P3P Components, Deployment, Policy Creation - Part 1 of Chapter 5 from Web Privacy with P3P (2/6) | WebReference

P3P Components, Deployment, Policy Creation - Part 1 of Chapter 5 from Web Privacy with P3P (2/6)

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Web Privacy with P3P, Chapter 5: Overview and Options

P3P Deployment Steps

Some of the first questions webmasters ask when they are considering deploying P3P on their sites are "How long is this going to take?" and "How difficult is this going to be?" The answers to these questions, of course, depend on the details of the web site. A small company that already has a privacy policy posted on its site should be able to deploy P3P in a few hours. Large companies may need to have their attorneys spend time reviewing their P3P policies, and they may need to figure out the best way to deploy P3P on a large number of servers around the world. Companies that provide third-party web services, such as advertising agencies and content distribution networks, may have some more complicated decisions to make as well.

I have seen P3P deployed on an active commercial web site in as little as 10 minutes. The webmaster for that site was visiting my office and was able to start with one of my example policy and policy reference file sets, make the necessary changes for his site, remotely log in to his live server, publish the files, and use the W3C P3P Validator to verify that everything worked.

To help you estimate how much work is required for P3P deployment on your web site, here is an outline of the basic steps involved. These will be discussed in more detail in the rest of this chapter and in the following three chapters.

  1. Create a privacy policy. The privacy policy needs to include enough details to be useful for creating a P3P policy. If you have already created a detailed policy for your site, you've done most of the difficult work. However, as you create your P3P policy, you may discover some issues in your privacy policy that you need to revisit. If you don't yet have a privacy policy or your policy does not go into much detail about the kinds of data your site collects or how this data is used, you will probably have to get your company's lawyers or policymakers involved in articulating your company's privacy policy.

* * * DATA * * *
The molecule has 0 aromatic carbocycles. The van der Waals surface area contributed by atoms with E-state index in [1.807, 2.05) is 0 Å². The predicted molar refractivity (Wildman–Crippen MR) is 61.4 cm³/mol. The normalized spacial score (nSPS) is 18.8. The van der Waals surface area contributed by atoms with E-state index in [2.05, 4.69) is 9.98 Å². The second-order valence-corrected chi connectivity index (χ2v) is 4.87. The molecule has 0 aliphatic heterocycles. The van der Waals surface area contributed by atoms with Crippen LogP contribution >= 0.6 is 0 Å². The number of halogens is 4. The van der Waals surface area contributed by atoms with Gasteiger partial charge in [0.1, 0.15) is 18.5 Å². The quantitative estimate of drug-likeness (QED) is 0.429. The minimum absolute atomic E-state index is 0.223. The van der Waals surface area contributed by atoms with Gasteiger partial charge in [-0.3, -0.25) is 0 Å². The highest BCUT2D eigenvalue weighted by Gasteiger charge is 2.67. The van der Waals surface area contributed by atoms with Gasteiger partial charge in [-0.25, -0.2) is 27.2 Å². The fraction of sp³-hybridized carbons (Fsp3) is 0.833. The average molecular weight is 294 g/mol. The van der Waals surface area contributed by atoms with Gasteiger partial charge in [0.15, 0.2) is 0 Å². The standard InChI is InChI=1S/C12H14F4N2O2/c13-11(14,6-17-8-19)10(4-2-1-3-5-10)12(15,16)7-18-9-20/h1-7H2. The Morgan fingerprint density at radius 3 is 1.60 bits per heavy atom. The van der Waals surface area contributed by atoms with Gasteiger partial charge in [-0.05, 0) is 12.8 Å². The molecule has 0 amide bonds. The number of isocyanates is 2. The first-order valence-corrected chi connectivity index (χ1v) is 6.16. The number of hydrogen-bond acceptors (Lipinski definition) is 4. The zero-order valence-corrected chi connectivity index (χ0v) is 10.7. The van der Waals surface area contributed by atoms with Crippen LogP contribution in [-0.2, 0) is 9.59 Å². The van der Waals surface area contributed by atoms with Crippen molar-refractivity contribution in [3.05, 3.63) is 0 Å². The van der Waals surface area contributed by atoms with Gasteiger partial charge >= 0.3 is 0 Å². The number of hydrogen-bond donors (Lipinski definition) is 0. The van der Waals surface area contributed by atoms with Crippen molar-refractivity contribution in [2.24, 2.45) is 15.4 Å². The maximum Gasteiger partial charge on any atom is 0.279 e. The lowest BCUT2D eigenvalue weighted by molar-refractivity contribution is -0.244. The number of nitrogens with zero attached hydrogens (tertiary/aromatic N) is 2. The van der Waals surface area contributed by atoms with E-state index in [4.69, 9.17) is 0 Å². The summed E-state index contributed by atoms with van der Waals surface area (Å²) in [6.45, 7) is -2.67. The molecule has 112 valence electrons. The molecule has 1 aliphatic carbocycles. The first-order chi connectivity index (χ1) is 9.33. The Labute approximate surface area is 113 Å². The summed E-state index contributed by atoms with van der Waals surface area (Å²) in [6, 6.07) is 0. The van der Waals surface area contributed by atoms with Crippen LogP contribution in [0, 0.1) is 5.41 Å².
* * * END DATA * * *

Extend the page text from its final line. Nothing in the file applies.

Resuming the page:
2. Analyze the use of cookies and third-party content on your site. Privacy policies describe the kinds of data a company may collect, but they generally do not go into much detail about the ways in which cookies are used. Cookies can enable otherwise unidentifiable data to be linked to identifiable data, sometimes unintentionally. They may also enable data to be shared in unanticipated ways. It is important to analyze how cookies are used on your web site and how they interact with other cookies and with HTML forms. It is also important to identify any content or cookies on your web site that web browsers may treat as third-party content (because it is served from a different domain than the page in which it is embedded).
  3. Determine whether you want to have one P3P policy for your entire site or different P3P policies for different parts of your site. If you already have multiple privacy policies for your site, you will probably want to have multiple P3P policies as well. For example, some sites have different policies associated with different types of services they offer. Even if you have a single, comprehensive policy for your entire site, you may want to have multiple P3P policies. For example, your site's privacy policy might include a statement like "We do not collect personally identifiable information from visitors except when they fill out a form to order a product from us." You may wish to create two P3P policies--one for use on part of your site where there are no forms and the other for use on the parts of the site where visitors fill out forms to order products.
  4. Create a P3P policy (or policies) for your site. You can use one of the P3P policy generator tools (described later in this chapter) to easily create a P3P policy without having to learn XML. You will need a detailed understanding about the kinds of data your site collects and how it is used, but most of this should be documented in your site's privacy policy.

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Created: December 23, 2002
Revised: December 23, 2002

URL: http://webreference.com/authoring/p3p/chap5/1/2.html